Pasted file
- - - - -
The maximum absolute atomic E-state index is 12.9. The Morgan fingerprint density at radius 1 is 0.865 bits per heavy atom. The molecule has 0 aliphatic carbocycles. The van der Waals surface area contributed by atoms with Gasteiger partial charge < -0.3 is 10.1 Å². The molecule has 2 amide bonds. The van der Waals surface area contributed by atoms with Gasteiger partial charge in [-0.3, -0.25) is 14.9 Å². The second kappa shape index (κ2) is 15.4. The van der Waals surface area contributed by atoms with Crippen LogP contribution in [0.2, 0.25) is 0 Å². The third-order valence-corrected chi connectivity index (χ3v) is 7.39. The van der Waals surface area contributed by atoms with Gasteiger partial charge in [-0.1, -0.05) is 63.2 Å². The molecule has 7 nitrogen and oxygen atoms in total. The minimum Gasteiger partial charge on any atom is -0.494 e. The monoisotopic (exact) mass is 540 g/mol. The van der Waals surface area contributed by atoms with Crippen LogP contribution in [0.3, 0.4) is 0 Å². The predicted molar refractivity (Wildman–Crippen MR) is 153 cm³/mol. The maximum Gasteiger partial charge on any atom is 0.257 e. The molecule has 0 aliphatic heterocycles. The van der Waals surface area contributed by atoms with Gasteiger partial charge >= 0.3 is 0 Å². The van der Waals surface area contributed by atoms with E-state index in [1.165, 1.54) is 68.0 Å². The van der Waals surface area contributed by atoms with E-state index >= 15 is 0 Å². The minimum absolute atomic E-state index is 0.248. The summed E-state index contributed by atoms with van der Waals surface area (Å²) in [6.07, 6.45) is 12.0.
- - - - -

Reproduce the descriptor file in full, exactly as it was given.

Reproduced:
The maximum absolute atomic E-state index is 12.9. The Morgan fingerprint density at radius 1 is 0.865 bits per heavy atom. The molecule has 0 aliphatic carbocycles. The van der Waals surface area contributed by atoms with Gasteiger partial charge < -0.3 is 10.1 Å². The molecule has 2 amide bonds. The van der Waals surface area contributed by atoms with Gasteiger partial charge in [-0.3, -0.25) is 14.9 Å². The second kappa shape index (κ2) is 15.4. The van der Waals surface area contributed by atoms with Crippen LogP contribution in [0.2, 0.25) is 0 Å². The third-order valence-corrected chi connectivity index (χ3v) is 7.39. The van der Waals surface area contributed by atoms with Gasteiger partial charge in [-0.1, -0.05) is 63.2 Å². The molecule has 7 nitrogen and oxygen atoms in total. The minimum Gasteiger partial charge on any atom is -0.494 e. The monoisotopic (exact) mass is 540 g/mol. The van der Waals surface area contributed by atoms with Crippen LogP contribution in [0.3, 0.4) is 0 Å². The predicted molar refractivity (Wildman–Crippen MR) is 153 cm³/mol. The maximum Gasteiger partial charge on any atom is 0.257 e. The molecule has 0 aliphatic heterocycles. The van der Waals surface area contributed by atoms with Gasteiger partial charge >= 0.3 is 0 Å². The van der Waals surface area contributed by atoms with E-state index in [1.165, 1.54) is 68.0 Å². The van der Waals surface area contributed by atoms with E-state index >= 15 is 0 Å². The minimum absolute atomic E-state index is 0.248. The summed E-state index contributed by atoms with van der Waals surface area (Å²) in [6.07, 6.45) is 12.0.